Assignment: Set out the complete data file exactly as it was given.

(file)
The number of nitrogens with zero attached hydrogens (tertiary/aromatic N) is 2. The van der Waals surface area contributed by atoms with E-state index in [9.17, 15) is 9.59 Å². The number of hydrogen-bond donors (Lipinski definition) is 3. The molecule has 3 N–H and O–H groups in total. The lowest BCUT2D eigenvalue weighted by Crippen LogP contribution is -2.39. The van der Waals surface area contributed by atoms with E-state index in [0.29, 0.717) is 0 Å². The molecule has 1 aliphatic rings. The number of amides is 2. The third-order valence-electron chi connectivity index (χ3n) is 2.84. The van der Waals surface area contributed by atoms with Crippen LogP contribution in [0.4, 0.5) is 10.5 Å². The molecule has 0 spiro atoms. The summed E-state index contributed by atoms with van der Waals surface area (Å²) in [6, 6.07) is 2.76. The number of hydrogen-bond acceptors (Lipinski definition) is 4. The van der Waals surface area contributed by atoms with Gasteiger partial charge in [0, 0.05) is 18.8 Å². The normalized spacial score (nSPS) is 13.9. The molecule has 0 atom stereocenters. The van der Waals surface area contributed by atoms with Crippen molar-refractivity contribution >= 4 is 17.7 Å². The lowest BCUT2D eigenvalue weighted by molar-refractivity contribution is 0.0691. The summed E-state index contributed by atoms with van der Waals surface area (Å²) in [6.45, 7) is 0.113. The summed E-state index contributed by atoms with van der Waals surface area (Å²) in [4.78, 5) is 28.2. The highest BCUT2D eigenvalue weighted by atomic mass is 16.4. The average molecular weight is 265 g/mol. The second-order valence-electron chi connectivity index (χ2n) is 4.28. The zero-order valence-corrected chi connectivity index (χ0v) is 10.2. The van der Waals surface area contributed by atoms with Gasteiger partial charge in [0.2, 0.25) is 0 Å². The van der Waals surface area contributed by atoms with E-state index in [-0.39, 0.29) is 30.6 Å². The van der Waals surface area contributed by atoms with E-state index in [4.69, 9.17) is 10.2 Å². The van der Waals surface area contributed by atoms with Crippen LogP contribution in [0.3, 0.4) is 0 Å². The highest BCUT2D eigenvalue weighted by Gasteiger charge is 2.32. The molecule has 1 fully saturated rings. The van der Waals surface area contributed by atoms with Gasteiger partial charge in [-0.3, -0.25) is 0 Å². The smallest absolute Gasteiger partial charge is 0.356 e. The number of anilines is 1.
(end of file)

The number of nitrogens with zero attached hydrogens (tertiary/aromatic N) is 2. The van der Waals surface area contributed by atoms with E-state index in [9.17, 15) is 9.59 Å². The number of hydrogen-bond donors (Lipinski definition) is 3. The molecule has 3 N–H and O–H groups in total. The lowest BCUT2D eigenvalue weighted by Crippen LogP contribution is -2.39. The van der Waals surface area contributed by atoms with E-state index in [0.29, 0.717) is 0 Å². The molecule has 1 aliphatic rings. The number of amides is 2. The third-order valence-electron chi connectivity index (χ3n) is 2.84. The van der Waals surface area contributed by atoms with Crippen LogP contribution in [0.4, 0.5) is 10.5 Å². The molecule has 0 spiro atoms. The summed E-state index contributed by atoms with van der Waals surface area (Å²) in [6, 6.07) is 2.76. The number of hydrogen-bond acceptors (Lipinski definition) is 4. The van der Waals surface area contributed by atoms with Gasteiger partial charge in [0, 0.05) is 18.8 Å². The normalized spacial score (nSPS) is 13.9. The molecule has 0 atom stereocenters. The van der Waals surface area contributed by atoms with Crippen molar-refractivity contribution >= 4 is 17.7 Å². The lowest BCUT2D eigenvalue weighted by molar-refractivity contribution is 0.0691. The summed E-state index contributed by atoms with van der Waals surface area (Å²) in [6.45, 7) is 0.113. The summed E-state index contributed by atoms with van der Waals surface area (Å²) in [4.78, 5) is 28.2. The highest BCUT2D eigenvalue weighted by atomic mass is 16.4. The average molecular weight is 265 g/mol. The second-order valence-electron chi connectivity index (χ2n) is 4.28. The zero-order valence-corrected chi connectivity index (χ0v) is 10.2. The van der Waals surface area contributed by atoms with Gasteiger partial charge in [0.2, 0.25) is 0 Å². The van der Waals surface area contributed by atoms with E-state index in [-0.39, 0.29) is 30.6 Å². The van der Waals surface area contributed by atoms with E-state index in [4.69, 9.17) is 10.2 Å². The van der Waals surface area contributed by atoms with Crippen LogP contribution in [0.3, 0.4) is 0 Å². The highest BCUT2D eigenvalue weighted by Gasteiger charge is 2.32. The molecule has 1 fully saturated rings. The van der Waals surface area contributed by atoms with Gasteiger partial charge in [-0.3, -0.25) is 0 Å². The smallest absolute Gasteiger partial charge is 0.356 e. The number of anilines is 1.